Supreme Court to Rule on Employee Arbitration Clauses
The U.S. Supreme Court has agreed to rule on whether companies can use arbitration clauses in employee contracts to prevent workers from presenting their disputes to courts and juries.
As I've discussed in previous blogs, although arbitration may sound like a good idea (it's intended to be faster and cheaper than conventional litigation), it can be used to deprive consumers of their rights.
For example, as I wrote here, Fox News cited an arbitration clause in the employment contract of former host Gretchen Carlson in an effort to throw out her suit claiming sexual harassment by her former boss, Roger Ailes.
As the New York Times reported, the high Court accepted three cases involving arbitration clauses in employment agreements. The Court has previously ruled on arbitration clauses in other types of consumer contracts.
In a 2011 case, the Court ruled that the Federal Arbitration Act (which favors arbitration clauses), allows companies to avoid facing class action lawsuits via the use of arbitration clauses.
$30 for a "Free" Phone
In that case, a couple who objected to a $30 charge for what was supposed to be a "free" cellphone were prohibited from joining with other similarly unhappy consumers to bring a class action against the company offering the "free" phones.
As the Times notes,
the challenged contracts typically require two things: that disputes be raised through the informal mechanism of arbitration rather than in court and that claims be brought one by one. That makes it hard to pursue minor claims that affect many people, whether in class actions or in mass arbitrations.
Arbitration clauses are also common in other contexts, including nursing home contracts, as I discussed here.
Deprivation of Rights
In a 2015 case in which the Court enforced an arbitration clause in consumer contracts with DirecTV, Justice Ruth Bader Ginsburg dissented, saying that arbitration clauses
have predictably resulted in the deprivation of consumers’ rights to seek redress for losses, and, turning the coin, they have insulated powerful economic interests from liability for violations of consumer protection laws.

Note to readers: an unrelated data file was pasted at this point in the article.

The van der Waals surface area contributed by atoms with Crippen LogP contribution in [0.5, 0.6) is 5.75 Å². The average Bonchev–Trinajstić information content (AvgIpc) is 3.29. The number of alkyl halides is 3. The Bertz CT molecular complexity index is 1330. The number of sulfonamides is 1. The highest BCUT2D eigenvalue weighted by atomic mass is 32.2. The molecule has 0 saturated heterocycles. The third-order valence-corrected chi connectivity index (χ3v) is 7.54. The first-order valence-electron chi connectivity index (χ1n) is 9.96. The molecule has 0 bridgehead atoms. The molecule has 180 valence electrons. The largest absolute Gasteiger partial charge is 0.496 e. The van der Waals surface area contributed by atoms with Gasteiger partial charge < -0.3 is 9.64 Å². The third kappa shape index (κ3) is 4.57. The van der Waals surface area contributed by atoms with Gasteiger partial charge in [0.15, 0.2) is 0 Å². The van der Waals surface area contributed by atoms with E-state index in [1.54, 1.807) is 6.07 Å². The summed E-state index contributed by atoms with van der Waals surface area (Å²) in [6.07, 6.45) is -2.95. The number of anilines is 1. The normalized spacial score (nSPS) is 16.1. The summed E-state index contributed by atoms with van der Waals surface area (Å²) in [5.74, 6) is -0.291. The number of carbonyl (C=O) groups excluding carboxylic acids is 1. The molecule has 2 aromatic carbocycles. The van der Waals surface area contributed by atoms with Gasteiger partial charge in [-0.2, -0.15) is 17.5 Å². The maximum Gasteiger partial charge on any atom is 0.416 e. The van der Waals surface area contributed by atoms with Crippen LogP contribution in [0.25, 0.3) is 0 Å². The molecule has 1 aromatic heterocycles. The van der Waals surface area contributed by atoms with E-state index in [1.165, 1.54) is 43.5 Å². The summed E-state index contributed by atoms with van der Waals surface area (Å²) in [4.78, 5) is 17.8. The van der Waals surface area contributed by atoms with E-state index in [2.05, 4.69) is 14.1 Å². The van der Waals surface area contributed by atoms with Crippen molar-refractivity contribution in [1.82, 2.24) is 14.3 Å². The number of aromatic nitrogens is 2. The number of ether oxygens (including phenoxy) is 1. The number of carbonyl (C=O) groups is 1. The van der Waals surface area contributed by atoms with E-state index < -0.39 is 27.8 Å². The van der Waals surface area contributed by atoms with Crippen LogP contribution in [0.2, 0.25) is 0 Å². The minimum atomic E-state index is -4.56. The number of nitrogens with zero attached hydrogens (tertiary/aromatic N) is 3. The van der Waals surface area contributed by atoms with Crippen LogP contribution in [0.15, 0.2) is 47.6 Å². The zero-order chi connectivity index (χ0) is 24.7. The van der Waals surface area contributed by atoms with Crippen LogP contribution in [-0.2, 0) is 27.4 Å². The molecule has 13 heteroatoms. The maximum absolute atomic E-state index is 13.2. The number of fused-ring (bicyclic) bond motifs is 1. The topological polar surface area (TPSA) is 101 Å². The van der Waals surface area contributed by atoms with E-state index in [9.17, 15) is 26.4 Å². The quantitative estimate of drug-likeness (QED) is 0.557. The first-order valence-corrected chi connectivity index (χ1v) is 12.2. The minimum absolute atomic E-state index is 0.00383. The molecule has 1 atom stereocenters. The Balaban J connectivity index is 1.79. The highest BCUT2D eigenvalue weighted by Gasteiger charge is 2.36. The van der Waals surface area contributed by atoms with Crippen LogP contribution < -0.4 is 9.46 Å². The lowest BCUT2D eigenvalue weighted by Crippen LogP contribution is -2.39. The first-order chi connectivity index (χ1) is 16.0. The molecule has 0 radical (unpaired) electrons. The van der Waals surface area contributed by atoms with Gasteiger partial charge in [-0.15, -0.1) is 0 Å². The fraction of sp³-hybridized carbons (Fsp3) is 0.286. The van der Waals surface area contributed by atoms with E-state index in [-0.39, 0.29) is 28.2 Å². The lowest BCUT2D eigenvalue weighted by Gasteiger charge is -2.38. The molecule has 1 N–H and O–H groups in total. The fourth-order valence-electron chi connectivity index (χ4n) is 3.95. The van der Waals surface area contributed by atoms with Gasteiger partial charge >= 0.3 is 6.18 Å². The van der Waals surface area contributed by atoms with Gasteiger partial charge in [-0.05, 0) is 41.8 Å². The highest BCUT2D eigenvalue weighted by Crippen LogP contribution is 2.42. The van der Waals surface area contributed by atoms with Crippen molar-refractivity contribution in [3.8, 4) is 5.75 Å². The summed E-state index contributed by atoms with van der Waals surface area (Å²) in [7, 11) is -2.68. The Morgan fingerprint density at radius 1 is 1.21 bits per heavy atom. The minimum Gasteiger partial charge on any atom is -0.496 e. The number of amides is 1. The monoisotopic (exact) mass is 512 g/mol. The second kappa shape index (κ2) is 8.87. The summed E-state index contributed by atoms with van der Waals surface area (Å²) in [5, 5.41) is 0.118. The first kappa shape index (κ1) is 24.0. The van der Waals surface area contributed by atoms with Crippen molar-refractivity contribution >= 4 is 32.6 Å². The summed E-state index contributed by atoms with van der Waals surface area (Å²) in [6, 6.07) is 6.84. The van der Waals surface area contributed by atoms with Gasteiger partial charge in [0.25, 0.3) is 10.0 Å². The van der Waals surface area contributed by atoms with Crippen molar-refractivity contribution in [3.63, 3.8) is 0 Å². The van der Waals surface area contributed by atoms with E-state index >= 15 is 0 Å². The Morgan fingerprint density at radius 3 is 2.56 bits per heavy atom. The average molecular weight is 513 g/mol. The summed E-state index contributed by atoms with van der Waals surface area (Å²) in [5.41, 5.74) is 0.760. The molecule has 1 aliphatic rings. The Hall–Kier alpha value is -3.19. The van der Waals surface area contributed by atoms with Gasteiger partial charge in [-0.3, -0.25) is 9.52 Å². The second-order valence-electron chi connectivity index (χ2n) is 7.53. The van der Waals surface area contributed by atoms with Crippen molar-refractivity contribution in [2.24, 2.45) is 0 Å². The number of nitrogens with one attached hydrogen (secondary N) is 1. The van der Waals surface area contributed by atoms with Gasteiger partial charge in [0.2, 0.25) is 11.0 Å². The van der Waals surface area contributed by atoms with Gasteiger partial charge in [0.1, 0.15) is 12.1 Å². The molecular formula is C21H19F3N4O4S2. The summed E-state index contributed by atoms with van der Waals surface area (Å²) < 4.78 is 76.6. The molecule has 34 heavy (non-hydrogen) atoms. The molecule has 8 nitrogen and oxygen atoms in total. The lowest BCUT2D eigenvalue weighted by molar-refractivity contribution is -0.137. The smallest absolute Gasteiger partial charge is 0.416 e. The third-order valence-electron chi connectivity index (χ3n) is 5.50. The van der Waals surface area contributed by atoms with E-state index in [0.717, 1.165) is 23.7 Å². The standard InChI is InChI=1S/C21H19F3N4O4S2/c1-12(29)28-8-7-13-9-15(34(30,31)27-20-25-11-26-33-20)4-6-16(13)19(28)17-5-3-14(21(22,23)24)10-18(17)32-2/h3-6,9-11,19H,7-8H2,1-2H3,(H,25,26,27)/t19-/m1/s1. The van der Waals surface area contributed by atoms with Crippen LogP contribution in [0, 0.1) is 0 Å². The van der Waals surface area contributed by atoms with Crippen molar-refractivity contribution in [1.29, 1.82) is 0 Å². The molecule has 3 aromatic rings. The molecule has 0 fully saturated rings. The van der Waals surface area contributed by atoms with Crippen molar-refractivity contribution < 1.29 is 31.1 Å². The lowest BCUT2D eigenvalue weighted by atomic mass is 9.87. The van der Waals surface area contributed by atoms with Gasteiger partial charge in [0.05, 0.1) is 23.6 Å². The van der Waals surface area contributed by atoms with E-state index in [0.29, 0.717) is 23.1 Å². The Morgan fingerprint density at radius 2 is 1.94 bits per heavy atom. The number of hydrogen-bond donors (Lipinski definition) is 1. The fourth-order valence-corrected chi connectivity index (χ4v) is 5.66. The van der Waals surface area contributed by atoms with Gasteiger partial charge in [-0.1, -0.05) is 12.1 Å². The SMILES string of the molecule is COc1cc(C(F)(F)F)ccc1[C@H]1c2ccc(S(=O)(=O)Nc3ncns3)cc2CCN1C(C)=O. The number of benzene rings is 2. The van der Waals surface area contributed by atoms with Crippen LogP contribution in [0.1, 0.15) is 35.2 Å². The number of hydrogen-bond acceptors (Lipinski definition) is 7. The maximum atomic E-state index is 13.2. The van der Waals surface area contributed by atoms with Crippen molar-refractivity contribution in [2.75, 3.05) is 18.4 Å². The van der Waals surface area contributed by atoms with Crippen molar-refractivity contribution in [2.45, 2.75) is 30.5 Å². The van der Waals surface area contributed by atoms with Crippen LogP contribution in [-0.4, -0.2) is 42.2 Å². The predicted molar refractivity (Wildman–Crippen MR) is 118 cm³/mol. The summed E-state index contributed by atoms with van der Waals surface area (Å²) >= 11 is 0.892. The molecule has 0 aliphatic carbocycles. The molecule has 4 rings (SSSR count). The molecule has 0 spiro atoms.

She also cited a New York Times series about how arbitration clauses can "stack the decks of justice" for consumers, including employees.
As the Times noted in the cited article,
A top executive at Goldman Sachs who sued on behalf of bankers claiming sex discrimination was also blocked [from suing], as were African-American employees at Taco Bell restaurants who said they were denied promotions, forced to work the worst shifts and subjected to degrading comments.
Is Employment Different?
In the three new cases before the Supreme Court, the plaintiffs have argued that employment contracts are different from other types of consumer contracts.
The plaintiffs contend that the National Labor Relations Act protects employees' rights to engage in "concerted activities," which they interpret to include class action lawsuits.
Two federal circuit courts have accepted that argument, but a third appeals court rejected it. It will be up to the Supreme Court to resolve that conflict between the lower courts.
The Obama administration, via the National Labor Relations Board, supported the position of the employees.
The Trump administration has not yet announced a position on the case. However, according to Bloomberg BNA,
Trump and his businesses seem to have been big proponents of arbitration, using it as a way of getting disputes out of courts and therefore out of the public eye.
For more information on a Trump presidency and arbitration, read the following articles: